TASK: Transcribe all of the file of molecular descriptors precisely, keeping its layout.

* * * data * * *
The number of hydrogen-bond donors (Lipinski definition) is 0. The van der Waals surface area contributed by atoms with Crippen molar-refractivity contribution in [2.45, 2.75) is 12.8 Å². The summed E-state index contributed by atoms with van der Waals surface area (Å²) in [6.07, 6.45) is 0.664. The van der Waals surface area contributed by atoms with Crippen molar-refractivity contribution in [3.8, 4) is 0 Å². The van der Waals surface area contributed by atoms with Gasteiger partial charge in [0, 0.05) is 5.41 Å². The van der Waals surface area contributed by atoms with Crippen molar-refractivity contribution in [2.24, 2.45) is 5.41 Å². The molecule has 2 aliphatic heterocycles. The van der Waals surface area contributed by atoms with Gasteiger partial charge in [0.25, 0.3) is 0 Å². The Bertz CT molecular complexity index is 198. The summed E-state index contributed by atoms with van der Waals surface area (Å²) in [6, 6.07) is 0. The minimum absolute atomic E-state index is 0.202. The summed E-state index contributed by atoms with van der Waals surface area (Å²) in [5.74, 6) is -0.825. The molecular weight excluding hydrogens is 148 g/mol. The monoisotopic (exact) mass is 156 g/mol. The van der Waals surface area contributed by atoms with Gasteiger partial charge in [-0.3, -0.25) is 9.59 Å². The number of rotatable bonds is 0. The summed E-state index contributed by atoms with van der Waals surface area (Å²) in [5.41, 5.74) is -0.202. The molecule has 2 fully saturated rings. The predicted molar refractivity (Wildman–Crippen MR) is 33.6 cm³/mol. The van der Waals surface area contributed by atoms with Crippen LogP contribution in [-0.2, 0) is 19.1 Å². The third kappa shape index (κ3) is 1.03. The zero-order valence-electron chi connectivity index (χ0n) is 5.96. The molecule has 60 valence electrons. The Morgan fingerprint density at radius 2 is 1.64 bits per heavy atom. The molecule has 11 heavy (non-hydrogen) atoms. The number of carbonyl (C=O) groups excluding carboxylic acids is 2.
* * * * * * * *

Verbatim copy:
The number of hydrogen-bond donors (Lipinski definition) is 0. The van der Waals surface area contributed by atoms with Crippen molar-refractivity contribution in [2.45, 2.75) is 12.8 Å². The summed E-state index contributed by atoms with van der Waals surface area (Å²) in [6.07, 6.45) is 0.664. The van der Waals surface area contributed by atoms with Crippen molar-refractivity contribution in [3.8, 4) is 0 Å². The van der Waals surface area contributed by atoms with Gasteiger partial charge in [0, 0.05) is 5.41 Å². The van der Waals surface area contributed by atoms with Crippen molar-refractivity contribution in [2.24, 2.45) is 5.41 Å². The molecule has 2 aliphatic heterocycles. The van der Waals surface area contributed by atoms with Gasteiger partial charge in [0.25, 0.3) is 0 Å². The Bertz CT molecular complexity index is 198. The summed E-state index contributed by atoms with van der Waals surface area (Å²) in [6, 6.07) is 0. The minimum absolute atomic E-state index is 0.202. The summed E-state index contributed by atoms with van der Waals surface area (Å²) in [5.74, 6) is -0.825. The molecular weight excluding hydrogens is 148 g/mol. The monoisotopic (exact) mass is 156 g/mol. The van der Waals surface area contributed by atoms with Gasteiger partial charge in [-0.3, -0.25) is 9.59 Å². The number of rotatable bonds is 0. The summed E-state index contributed by atoms with van der Waals surface area (Å²) in [5.41, 5.74) is -0.202. The molecule has 2 fully saturated rings. The predicted molar refractivity (Wildman–Crippen MR) is 33.6 cm³/mol. The van der Waals surface area contributed by atoms with Crippen LogP contribution in [-0.2, 0) is 19.1 Å². The third kappa shape index (κ3) is 1.03. The zero-order valence-electron chi connectivity index (χ0n) is 5.96. The molecule has 60 valence electrons. The Morgan fingerprint density at radius 2 is 1.64 bits per heavy atom. The molecule has 11 heavy (non-hydrogen) atoms. The number of carbonyl (C=O) groups excluding carboxylic acids is 2.